US Prepares For Possible Strike on Syria

The team of UN inspectors that collected samples from the site of an alleged chemical weapons attack in Syria arrived in the Netherlands today, where their evidence is now being analyzed in labs. At a UN briefing Saturday afternoon in New York, Martin Nesirky, spokesman for UN Secretary-General Ban Ki-moon, neglected to offer a timeline for those results. The news comes as President Obama is set to speak to the American public about the conflict in Syria today. Obama announced last night that the U.S. was considering “limited, narrow” military action against Syria in reaction to the country’s alleged use of chemical weapons on civilians in a Damascus suburb on Aug. 21.


  • UN: No timeline for release of investigation results


    ABC News' Ben Waldron (@BenWaldron7) reports from UN headquarters in New York:

    Secretary-General Ban Ki-Moon met earlier today with Angela Kane, UN High Representative for Disarmament Affairs, who just returned from Damascus. Highlights from the Secretary-General's spokesperson's briefing this afternoon: 

    • There is no timeframe for the release of the UN inspectors’ report.  The team in the Netherlands will spend all day collating samples and other evidence prior to testing it in European laboratories. The Secretary-General has requested the lab testing be expedited.
    • The UN will not expand its current mandate in order to determine accountability for the attacks, such a mandate would need to be approved by the Security Council. 
    • The Secretary-General has not spoken with President Obama today regarding any possible military intervention in Syria, but stressed there is no military solution to the problem and that the UN charter should be respected.


  • President Obama to speak about Syria at 1:15 p.m. ET


    Daniel Pfeiffer tweets from his official account that President Barack Obama will speak at 1:15p.m. ET in the Rose Garden. However, it's now 1:50pm ET and we're still waiting. Pfeiffer is the Assistant to the President of the United States and Senior Advisor to the President for Strategy and Communications. 


  • President Obama enters the Rose Garden and says intelligence proves Assad used weapons.
  • "After careful deliberation I have decided the United States should take military action against Syrian targets," says President Obama.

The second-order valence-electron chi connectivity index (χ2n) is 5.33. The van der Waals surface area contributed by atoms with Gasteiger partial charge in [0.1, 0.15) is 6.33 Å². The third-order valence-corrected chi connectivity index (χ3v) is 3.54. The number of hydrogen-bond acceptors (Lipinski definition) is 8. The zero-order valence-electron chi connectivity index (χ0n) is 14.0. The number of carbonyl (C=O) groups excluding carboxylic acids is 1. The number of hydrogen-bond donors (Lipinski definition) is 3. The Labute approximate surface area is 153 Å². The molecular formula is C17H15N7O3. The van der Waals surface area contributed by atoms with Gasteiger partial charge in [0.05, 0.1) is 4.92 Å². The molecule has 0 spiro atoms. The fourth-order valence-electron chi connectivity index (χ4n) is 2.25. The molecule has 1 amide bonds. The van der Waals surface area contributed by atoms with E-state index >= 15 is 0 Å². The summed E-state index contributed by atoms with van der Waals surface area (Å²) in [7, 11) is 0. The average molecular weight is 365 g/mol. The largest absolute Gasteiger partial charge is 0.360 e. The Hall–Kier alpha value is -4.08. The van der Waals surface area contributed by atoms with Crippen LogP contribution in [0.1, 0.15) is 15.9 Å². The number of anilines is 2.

• Obama says decision to attack is not "time sensitive... It will be effective tomorrow or next week or one month from now."
  • President Obama say says he will first seek Congressional approval before ordering Syrian attack.
    "I will seek authorization from the American people's representatives in Congress," he said.
  • "We should have this debate. The issues are too big for business as usual," says President Obama.
  • "I know well we are weary of war," Obama tells American people.
  • "Our security and values demand we cannot turn away... I'm ready to act in the face of this outrage," President Obama says.
  • President concludes address. Here's the gist: President Obama is set on attacking Syria. He believes it is in the interest of US national security and the credibility of the global system. However, before striking, he will seek Congressional approval.
  • Syrian State TV takes Obama's speech live 


    ABC News' Middle East Correspondent Alexander Marquardt (@MarquardtA) reports Syrian State TV broadcast President Obama's speech live:

    Credit: Syrian State TV  
    by Molly.Hunter



  • View from Damascus 


    After Syrian State TV broadcast Obama's speech in its entirety, a Syrian military researcher joined the show to tell viewers that U.S. military action will not be limited and will be wide-reaching.


    Following the military researcher, a Syrian journalist reported from a crowded Damascus cafe. He said the scene was evidence that daily life continued in the capital despite threats from the West.


    Reacting to Obama's speech, most interviewed said they were not scared by the U.S. and trusted President Bashar al-Assad and his army to protect the country. 


    Via ABC News' Rhana Natour.

  • The BBC's former Damascus correspondent, Lina Sinjab (@BBCLinaSinjab) has spoken with a few Syrians following Obama's speech:



  • Initial Israeli Reaction


    A spokesman for Prime Minister Benjamin Netanyahu tells ABC News' Matt Gutman (@MattGutmanABC) in Haifa, Israel:

    “We have no comment, not on the record, not off and not on background, and frankly have not said much throughout.”

  • Syrian opposition disappointed possible US strike delayed


    As could be expected, the Syrian opposition is furious that the U.S. has delayed military action, writes ABC News' Middle East Correspondent Alexander Marquardt (@MarquardtA). 

    ABC News' fixer in northern Syria reports that commanders are now saying Obama is just like UK Prime Minister David Cameron. They doubt Obama will do anything now. Just more U.S. talk, they say, same old stories. In short, they'll believe it, when they see it.

    Meanwhile, following Obama's speech Col. Abdulbasit Sa'ad al-Dein, a Free Syrian Army leader based in Aleppo told USA Today: